Tanu Gago appointed UC Pacific Studies Artist in Residence 2018
20 September 2018
Tanu Gago, a prominent photographer, curator, producer, film maker, photographer, visual artist and queer activist has been appointed the 2018 artist in residence for the Macmillan Brown Centre for Pacific Studies at the University of Canterbury.
Tanu Gago, a prominent photographer, curator, producer, film maker, photographer, visual artist and queer activist has been appointed the 2018 artist in residence for the Macmillan Brown Centre for Pacific Studies (MBC) at the University of Canterbury (UC). He is an interdisciplinary and award-winning photographer of Samoan heritage.
Gago will conduct talks and seminars and carry out exhibitions during his three-month term at UC, which began this month.
MBC Director Professor Steven Ratuva says that Gago’s appointment was based on his “vast array of skills and interdisciplinary disposition”.
“He has the ability to extend the Pacific art paradigm and enrich its creative potentials through the residency, and his work in the LGBT Arts community will no doubt contribute immensely to UC’s diversity philosophy,” Professor Ratuva says.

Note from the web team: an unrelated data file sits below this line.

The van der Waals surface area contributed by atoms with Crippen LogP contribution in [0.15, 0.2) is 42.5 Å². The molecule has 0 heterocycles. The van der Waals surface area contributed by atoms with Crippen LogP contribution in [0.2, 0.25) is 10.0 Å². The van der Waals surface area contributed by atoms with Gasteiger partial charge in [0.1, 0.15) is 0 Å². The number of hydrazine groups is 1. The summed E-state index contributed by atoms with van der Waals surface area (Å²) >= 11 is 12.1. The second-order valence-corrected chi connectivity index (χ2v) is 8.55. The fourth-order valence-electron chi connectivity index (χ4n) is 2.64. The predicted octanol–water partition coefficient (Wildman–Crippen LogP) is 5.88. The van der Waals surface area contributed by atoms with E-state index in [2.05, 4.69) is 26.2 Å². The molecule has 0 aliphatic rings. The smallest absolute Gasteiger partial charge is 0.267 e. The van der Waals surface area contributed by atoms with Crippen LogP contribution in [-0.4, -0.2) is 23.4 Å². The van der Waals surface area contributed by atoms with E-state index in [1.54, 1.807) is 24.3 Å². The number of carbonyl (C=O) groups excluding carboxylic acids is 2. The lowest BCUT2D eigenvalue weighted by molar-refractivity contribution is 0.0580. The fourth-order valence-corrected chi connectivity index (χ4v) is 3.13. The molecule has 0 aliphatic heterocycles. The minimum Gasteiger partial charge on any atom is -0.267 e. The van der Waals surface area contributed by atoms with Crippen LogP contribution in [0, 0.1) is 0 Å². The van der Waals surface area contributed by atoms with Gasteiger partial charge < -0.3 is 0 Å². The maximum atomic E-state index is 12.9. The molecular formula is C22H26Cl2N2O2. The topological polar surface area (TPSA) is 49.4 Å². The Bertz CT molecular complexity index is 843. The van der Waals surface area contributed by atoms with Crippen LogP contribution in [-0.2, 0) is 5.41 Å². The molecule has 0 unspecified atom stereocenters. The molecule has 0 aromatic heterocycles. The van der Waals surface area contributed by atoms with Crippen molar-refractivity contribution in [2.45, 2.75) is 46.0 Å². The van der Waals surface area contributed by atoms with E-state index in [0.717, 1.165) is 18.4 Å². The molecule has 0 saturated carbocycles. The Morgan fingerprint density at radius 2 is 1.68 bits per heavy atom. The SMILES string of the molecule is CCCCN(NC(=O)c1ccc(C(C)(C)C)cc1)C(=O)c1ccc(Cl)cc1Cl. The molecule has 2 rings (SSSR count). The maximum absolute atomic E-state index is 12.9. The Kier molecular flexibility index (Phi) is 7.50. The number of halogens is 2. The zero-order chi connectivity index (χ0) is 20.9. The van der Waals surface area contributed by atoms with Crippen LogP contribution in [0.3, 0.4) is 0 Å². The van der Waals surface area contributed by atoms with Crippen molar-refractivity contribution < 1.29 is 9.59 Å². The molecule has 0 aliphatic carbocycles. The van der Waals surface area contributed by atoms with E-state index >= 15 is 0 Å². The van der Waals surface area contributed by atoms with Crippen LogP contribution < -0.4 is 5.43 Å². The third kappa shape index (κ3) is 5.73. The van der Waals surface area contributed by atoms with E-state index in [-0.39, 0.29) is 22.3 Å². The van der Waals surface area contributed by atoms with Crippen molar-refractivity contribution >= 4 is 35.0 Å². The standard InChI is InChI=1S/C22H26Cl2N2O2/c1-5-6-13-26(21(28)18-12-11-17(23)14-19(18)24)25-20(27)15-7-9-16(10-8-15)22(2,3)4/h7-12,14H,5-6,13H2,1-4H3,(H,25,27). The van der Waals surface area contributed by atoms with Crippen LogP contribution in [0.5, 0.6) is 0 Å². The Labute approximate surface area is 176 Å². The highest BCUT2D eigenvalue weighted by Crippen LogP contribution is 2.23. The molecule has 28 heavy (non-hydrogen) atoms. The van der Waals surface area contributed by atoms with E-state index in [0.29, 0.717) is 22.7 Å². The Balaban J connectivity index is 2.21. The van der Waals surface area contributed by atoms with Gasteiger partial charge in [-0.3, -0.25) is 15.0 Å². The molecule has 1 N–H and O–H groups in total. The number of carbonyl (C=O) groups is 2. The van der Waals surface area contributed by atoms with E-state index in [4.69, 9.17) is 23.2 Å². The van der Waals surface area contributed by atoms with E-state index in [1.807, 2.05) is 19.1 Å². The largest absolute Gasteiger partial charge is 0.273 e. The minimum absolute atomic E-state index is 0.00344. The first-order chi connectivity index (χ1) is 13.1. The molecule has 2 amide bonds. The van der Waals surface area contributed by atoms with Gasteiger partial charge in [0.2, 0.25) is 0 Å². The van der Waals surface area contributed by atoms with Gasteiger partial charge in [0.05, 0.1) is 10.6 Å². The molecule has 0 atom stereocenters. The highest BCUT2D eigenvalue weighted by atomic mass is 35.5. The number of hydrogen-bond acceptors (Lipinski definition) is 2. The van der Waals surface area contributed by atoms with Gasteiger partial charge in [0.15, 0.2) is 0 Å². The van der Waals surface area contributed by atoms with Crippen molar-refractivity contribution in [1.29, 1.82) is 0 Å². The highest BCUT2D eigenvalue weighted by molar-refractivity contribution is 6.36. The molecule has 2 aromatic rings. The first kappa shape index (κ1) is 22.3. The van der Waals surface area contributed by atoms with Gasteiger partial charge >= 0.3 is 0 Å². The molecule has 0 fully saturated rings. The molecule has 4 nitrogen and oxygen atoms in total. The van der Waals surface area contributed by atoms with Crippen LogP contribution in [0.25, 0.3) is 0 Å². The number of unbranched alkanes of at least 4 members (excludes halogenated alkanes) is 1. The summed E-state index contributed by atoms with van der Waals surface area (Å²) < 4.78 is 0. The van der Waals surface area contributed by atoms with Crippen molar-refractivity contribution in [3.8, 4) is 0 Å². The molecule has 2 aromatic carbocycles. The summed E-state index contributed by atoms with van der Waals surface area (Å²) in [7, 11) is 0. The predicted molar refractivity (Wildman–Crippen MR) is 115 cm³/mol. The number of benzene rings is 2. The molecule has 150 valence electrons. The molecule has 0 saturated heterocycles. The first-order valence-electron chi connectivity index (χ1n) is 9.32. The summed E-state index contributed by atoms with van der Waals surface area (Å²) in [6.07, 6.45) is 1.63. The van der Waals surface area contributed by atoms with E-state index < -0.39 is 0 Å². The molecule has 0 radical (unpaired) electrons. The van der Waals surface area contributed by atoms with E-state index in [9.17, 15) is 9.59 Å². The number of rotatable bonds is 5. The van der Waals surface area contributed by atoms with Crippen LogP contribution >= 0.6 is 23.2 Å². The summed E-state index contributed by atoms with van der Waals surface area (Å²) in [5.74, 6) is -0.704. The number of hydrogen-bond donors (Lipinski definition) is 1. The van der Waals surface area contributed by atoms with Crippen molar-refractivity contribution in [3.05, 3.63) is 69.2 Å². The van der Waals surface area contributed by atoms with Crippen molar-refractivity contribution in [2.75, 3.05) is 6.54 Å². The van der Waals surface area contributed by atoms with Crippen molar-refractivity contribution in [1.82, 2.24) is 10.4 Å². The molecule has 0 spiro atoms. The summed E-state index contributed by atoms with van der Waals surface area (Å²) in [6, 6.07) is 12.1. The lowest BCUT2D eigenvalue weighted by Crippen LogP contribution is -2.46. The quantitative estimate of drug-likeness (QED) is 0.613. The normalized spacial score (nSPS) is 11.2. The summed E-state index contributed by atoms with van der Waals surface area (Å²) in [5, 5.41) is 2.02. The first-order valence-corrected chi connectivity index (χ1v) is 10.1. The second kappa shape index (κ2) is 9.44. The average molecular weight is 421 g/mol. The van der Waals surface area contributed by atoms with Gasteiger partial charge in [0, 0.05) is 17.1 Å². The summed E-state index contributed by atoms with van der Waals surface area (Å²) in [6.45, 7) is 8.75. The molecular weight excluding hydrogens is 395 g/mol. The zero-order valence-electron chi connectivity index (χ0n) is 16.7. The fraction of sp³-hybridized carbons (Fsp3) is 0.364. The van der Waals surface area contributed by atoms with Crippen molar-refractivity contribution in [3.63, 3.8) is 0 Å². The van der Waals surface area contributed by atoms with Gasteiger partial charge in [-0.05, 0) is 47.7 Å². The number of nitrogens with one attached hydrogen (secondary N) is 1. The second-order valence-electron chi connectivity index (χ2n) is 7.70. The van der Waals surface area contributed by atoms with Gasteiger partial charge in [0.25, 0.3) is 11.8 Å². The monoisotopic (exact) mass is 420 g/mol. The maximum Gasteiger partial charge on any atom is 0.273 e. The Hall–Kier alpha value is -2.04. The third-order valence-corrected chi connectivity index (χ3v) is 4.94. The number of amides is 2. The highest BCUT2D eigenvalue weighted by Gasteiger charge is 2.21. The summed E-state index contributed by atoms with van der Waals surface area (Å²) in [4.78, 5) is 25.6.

Born in Samoa and raised in South Auckland, Gago maintains a creative and social practice that spans the past six years. His political activism predominantly sits within the fine arts, working in new media, staged portraiture, moving image, film, social marketing and community development. His practice is collaborative and examines cultural framing, decolonisation, social politics, queer activism and gender and sexually diverse narratives.
Gago is the cofounder and creative director of Pacific LGBT Arts Collective entitled FAFSWAG; established in 2012 with life partner and fellow award-winning interdisciplinary artist Pati Solomona Tyrell. Under Gago’s direction FAFSWAG have carved out credible cultural space within the contemporary arts within New Zealand.
Gago has worked for the greater part of the last decade as a producer for theatre, film and live events, a curator of queer Pacific Arts, and most recently as the Pacific community engagement coordinator for the New Zealand AIDS Foundation. He sits on the Love Life Fono Charitable Trust board, Creative New Zealand Arts & Advocacy Advisory Board, Auckland Council’s Pacific Arts and Culture Programme Board and works as an advisor for Pasifika Festival.
Creative New Zealand has been a great supporter of the residency over the years, Professor Ratuva says.
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